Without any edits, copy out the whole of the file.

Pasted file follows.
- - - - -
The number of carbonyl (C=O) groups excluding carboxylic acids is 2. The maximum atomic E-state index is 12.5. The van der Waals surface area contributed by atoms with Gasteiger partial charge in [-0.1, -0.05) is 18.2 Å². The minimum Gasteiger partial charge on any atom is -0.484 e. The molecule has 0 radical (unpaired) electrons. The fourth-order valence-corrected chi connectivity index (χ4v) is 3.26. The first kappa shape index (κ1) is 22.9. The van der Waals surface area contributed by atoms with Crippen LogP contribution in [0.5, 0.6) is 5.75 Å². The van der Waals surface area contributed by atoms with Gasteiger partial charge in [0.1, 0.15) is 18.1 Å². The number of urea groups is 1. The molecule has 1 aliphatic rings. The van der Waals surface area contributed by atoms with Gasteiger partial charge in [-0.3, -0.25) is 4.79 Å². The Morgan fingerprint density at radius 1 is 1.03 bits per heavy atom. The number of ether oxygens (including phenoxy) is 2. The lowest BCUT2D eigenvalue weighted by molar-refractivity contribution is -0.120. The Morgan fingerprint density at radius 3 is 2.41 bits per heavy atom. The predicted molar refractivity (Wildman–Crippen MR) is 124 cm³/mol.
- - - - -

The number of carbonyl (C=O) groups excluding carboxylic acids is 2. The maximum atomic E-state index is 12.5. The van der Waals surface area contributed by atoms with Gasteiger partial charge in [-0.1, -0.05) is 18.2 Å². The minimum Gasteiger partial charge on any atom is -0.484 e. The molecule has 0 radical (unpaired) electrons. The fourth-order valence-corrected chi connectivity index (χ4v) is 3.26. The first kappa shape index (κ1) is 22.9. The van der Waals surface area contributed by atoms with Crippen LogP contribution in [0.5, 0.6) is 5.75 Å². The van der Waals surface area contributed by atoms with Gasteiger partial charge in [0.1, 0.15) is 18.1 Å². The number of urea groups is 1. The molecule has 1 aliphatic rings. The van der Waals surface area contributed by atoms with Gasteiger partial charge in [-0.3, -0.25) is 4.79 Å². The Morgan fingerprint density at radius 1 is 1.03 bits per heavy atom. The number of ether oxygens (including phenoxy) is 2. The lowest BCUT2D eigenvalue weighted by molar-refractivity contribution is -0.120. The Morgan fingerprint density at radius 3 is 2.41 bits per heavy atom. The predicted molar refractivity (Wildman–Crippen MR) is 124 cm³/mol.